Pacific Maritime Magazine - Marine Business for the Operations Sector

By Chris Philips
Managing Editor 



December 1, 2019

Photo courtesy of the Kingdom of Saudi Arabia.

At press time we had just returned from a junket to Jeddah, Saudi Arabia, where we attended an IMO conference on Sustainable Maritime Development.

In 2015, the 193 Member States of the United Nations unanimously adopted the 2030 Agenda for Sustainable Development, including 17 Sustainable Development Goals (SDGs) and 169 related targets which emphasize the need to consider the social, economic and environmental aspects of sustainable development simultaneously.

The Kingdom of Saudi Arabia (KSA) is still the world's main oil exporting country and the country hopes to increase its position as an international trade partner and transportation hub. Jeddah Islamic Port is the country's largest in terms of volume and cargo handling capacity. It handles more than 65 percent of all cargoes imported through Saudi ports, and boasts 19 container berths with the ability to accommodate 20,000-TEU ships.

Objectives of the Jeddah conference included accelerating IMO's greenhouse gas initiatives and combatting climate change, but also more tangible goals such as reducing emissions and pollution, building on existing initiatives for maritime safety and security and improving international cooperation regarding maritime traffic.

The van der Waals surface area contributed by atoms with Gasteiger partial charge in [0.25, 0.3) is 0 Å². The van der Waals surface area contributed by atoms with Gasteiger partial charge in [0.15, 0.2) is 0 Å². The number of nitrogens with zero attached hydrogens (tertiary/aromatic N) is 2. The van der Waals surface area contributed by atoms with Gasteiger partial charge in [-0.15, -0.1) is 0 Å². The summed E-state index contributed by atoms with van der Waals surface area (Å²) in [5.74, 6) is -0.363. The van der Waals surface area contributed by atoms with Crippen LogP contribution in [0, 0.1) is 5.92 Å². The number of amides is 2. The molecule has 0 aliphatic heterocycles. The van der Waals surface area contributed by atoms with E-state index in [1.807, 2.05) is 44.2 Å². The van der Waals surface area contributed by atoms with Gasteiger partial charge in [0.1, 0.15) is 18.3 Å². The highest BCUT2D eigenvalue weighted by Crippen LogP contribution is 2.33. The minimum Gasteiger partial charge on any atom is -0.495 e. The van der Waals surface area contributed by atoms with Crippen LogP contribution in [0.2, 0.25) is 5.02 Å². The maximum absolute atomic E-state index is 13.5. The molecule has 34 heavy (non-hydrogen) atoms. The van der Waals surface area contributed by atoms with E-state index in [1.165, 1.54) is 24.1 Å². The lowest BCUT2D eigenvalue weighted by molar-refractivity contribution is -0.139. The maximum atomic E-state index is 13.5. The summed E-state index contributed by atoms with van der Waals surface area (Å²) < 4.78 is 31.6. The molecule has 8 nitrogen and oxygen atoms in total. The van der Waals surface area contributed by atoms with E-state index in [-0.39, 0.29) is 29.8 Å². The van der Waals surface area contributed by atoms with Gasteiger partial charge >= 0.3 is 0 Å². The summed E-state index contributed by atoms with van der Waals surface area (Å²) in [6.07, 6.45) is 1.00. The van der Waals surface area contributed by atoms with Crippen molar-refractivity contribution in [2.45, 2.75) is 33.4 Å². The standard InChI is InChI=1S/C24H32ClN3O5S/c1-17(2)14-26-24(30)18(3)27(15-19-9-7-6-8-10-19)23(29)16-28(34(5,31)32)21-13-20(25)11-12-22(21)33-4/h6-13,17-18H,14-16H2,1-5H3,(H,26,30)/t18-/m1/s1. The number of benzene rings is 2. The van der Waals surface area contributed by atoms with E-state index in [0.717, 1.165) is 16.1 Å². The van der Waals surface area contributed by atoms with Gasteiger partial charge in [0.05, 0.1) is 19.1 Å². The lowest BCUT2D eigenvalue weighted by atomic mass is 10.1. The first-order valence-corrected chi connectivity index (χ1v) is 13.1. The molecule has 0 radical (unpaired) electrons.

One of the primary objectives was an effort to promote the increased participation of women in the day-to-day operation of vessels and terminals in roles other than cooks and clerks, along the lines of the IMO's world Maritime Day theme "Empowering women in the maritime community."

The relevant skills of women in the workforce notwithstanding, at a time when it is increasingly difficult, worldwide, to find people interested in working in the maritime industry, it is increasingly short-sighted to disregard 50 percent of the population.

The fact that the topic of female empowerment was being presented in Saudi Arabia was not lost on the delegates, nor was it downplayed by the hosts. Instead, Saudi women played an active role as both delegates and presenters.

Much of the credit for the new freedoms being enjoyed by Saudi women goes to Crown Prince Mohammed bin Salman, who has also eased other restrictions on women, and indeed several of the attendees noted a dramatic shift in how Saudi women are regarded as opposed to just a year ago.

Credit for the empowerment of women in the worldwide maritime industry, however, still belongs to the world's female mariners themselves, who have made their own way in what remains a male-dominated industry.

The conference presenters included several women with impressive credentials, including Nancy Karigithu, Kenya's Principal Secretary of Shipping and Maritime Affairs, H.E. Eng. Hessa Al Malek, the United Arab Emirates Maritime Sector Executive Director and Dr. Cleopatra Doumbia-Henry, the President of the IMO's World Maritime University.

As doors continue to open for women in the maritime industry, it's important to note that most of those doors have been opened by the women themselves.

Chris can be reached at


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